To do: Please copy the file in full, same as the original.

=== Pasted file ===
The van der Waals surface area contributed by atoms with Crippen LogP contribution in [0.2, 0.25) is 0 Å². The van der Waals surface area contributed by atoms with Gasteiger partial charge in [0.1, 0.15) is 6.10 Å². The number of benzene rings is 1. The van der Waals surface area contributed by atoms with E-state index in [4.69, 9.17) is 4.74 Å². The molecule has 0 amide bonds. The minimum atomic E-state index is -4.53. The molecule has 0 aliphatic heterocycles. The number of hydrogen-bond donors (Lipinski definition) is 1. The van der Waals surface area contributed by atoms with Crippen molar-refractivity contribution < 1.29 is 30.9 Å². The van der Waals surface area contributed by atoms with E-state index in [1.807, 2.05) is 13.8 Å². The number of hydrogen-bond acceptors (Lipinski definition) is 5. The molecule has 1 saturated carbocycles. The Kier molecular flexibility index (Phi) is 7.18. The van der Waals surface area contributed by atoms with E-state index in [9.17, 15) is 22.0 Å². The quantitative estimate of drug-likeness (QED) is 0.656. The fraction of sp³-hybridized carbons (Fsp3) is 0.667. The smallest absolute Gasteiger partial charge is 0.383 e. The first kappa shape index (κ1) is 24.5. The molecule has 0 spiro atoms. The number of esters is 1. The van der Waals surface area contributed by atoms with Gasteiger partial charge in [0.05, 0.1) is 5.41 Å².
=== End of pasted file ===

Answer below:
The van der Waals surface area contributed by atoms with Crippen LogP contribution in [0.2, 0.25) is 0 Å². The van der Waals surface area contributed by atoms with Gasteiger partial charge in [0.1, 0.15) is 6.10 Å². The number of benzene rings is 1. The van der Waals surface area contributed by atoms with E-state index in [4.69, 9.17) is 4.74 Å². The molecule has 0 amide bonds. The minimum atomic E-state index is -4.53. The molecule has 0 aliphatic heterocycles. The number of hydrogen-bond donors (Lipinski definition) is 1. The van der Waals surface area contributed by atoms with Crippen molar-refractivity contribution < 1.29 is 30.9 Å². The van der Waals surface area contributed by atoms with E-state index in [1.807, 2.05) is 13.8 Å². The number of hydrogen-bond acceptors (Lipinski definition) is 5. The molecule has 1 saturated carbocycles. The Kier molecular flexibility index (Phi) is 7.18. The van der Waals surface area contributed by atoms with E-state index in [9.17, 15) is 22.0 Å². The quantitative estimate of drug-likeness (QED) is 0.656. The fraction of sp³-hybridized carbons (Fsp3) is 0.667. The smallest absolute Gasteiger partial charge is 0.383 e. The first kappa shape index (κ1) is 24.5. The molecule has 0 spiro atoms. The number of esters is 1. The van der Waals surface area contributed by atoms with Gasteiger partial charge in [0.05, 0.1) is 5.41 Å².